A Reluctant Queen?

Of all the women who appear in The Protector, Anne Neville is the one we know least about.  Superficially, at least, this may seem strange.  She was the younger daughter of Richard Neville, Earl of Warwick, the mightiest nobleman of his time, and of his wife Anne Beauchamp, one of the great heiresses of the day.  She was twice married, first to Edward of Lancaster, Prince of Wales, and then to Richard, Duke of Gloucester, who became King Richard III and made Anne a queen.  With such a public life, why does she remain so obscure?

Many of the basic facts of her existence are well known.  She was born on June 11, 1456 at Warwick Castle in the western Midlands of England.   She was only fourteen when she was married off to Prince Edward in December 1470 to further her father’s political ambitions, but she was widowed five months later after her husband was slain at the battle of Tewkesbury.  She was probably not yet sixteen when she married Richard of Gloucester sometime in the spring of 1472.  She gave birth to a son, Edward of Middleham, in the 1470s (exact date unknown), but no other children came from her.  Upon her husband’s ascension to the throne in June, 1483, she was crowned beside him at Westminster Abbey, but she did not live long in her new role.   She died during a solar eclipse (signs and portents!) on March 16, 1485 at the age of 28, apparently of some infectious disease.

What is usually missing from the narrative is how Anne felt about any of this.  Her silence is sometimes taken to suggest that something sinister was going on, no doubt perpetrated by her husband Richard who became a popular scapegoat for all sorts of malfeasance.  I must disclose here that this is not how I see Anne or her relationship with Richard, nor is it how I have written her character.   While she plays a relatively minor role in The Protector, she is a major character in my new novel, The Neville Inheritance, which begins fourteen years before The Protector when Anne is not quite thirteen.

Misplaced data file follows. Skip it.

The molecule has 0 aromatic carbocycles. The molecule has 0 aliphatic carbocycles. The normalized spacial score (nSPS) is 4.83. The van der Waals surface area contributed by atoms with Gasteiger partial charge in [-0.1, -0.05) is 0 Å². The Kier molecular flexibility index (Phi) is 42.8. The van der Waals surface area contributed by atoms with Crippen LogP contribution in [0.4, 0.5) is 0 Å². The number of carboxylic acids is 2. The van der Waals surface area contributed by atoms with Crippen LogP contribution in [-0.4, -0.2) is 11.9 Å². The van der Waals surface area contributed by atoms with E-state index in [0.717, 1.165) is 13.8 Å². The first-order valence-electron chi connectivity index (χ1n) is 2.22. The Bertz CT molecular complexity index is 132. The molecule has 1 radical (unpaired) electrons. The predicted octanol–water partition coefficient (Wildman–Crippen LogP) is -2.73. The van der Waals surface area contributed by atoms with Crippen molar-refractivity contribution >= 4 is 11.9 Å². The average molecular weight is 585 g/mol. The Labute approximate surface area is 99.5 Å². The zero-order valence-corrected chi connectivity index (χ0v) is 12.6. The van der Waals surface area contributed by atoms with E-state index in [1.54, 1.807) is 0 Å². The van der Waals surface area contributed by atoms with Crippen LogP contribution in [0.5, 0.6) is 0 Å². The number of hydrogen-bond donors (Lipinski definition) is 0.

The lack of evidence of her personality and character makes her a tabula rasa, a blank slate, on which authors may write just about anything about her to fill in the gaps.  One treatment I saw on TV even held Anne responsible for the murders of the Princes in the Tower!  I envision her as a young woman of striking independence who knows what she wants and goes after it.  It is she who pursues the sixteen-year-old Richard, her friend since childhood, and declares her love for him.  Their plans to marry are blocked by her father’s rebellion against Richard’s brother Edward IV.   Warwick uses her as a pawn to cement his new alliance with their former enemies, the House of Lancaster, a blatantly cynical move even by the standards of the day.  Anne has no choice but to obey her father, but in my interpretation, she does not do so altogether willingly.

Of course, she and Richard are ultimately able to marry, and for one perspective on how that comes about, I hope you will read The Neville Inheritance when it is published.  Anne returns with her new husband to her beloved childhood home, Middleham Castle in North Yorkshire, far from the petty intrigues and back-stabbings of the court.  Part of the reason she seems so obscure to us today may be that she was also far from the contemporary chroniclers who recorded events in the fifteenth century.  She and Richard, who was Lord of the North, seem to have been quite content with country life, raising their son in a provincial backwater.  The reason they have only one child is a mystery, but I can only assume it has something to do with Anne’s health, which seems to have been fragile, and is not a comment on the happiness or unhappiness of their marriage.  The unexpected death of Edward IV in April 1483, ends this period of stability for both Richard and Anne and draws them back into the maelstrom of court life where Richard makes a life-altering decision that affects them both.   In my treatment, Anne never wishes to be queen and tries, unsuccessfully, to dissuade her husband from taking the crown.

She seems to have been an unhappy queen.  After Richard’s northern progress, she spends some time in Middleham with her young son, who is apparently not strong enough to be moved to London, but of course she has to return there herself to be with Richard.  This separation from her son is undeniably difficult, and when the boy dies in April 1484, a few months after she leaves him at Middleham, she is devastated. Her health and life seem to have spiraled downhill after that.  She dies within a year, several months before her husband is killed in battle at Bosworth Field.

Anne Neville’s story is sad, but it is a fascinating one. I like to think that the eleven years she and Richard enjoyed at Middleham Castle brought her some peace and happiness despite the way her life ended.  Surely, she deserved that!



Categories: Writing

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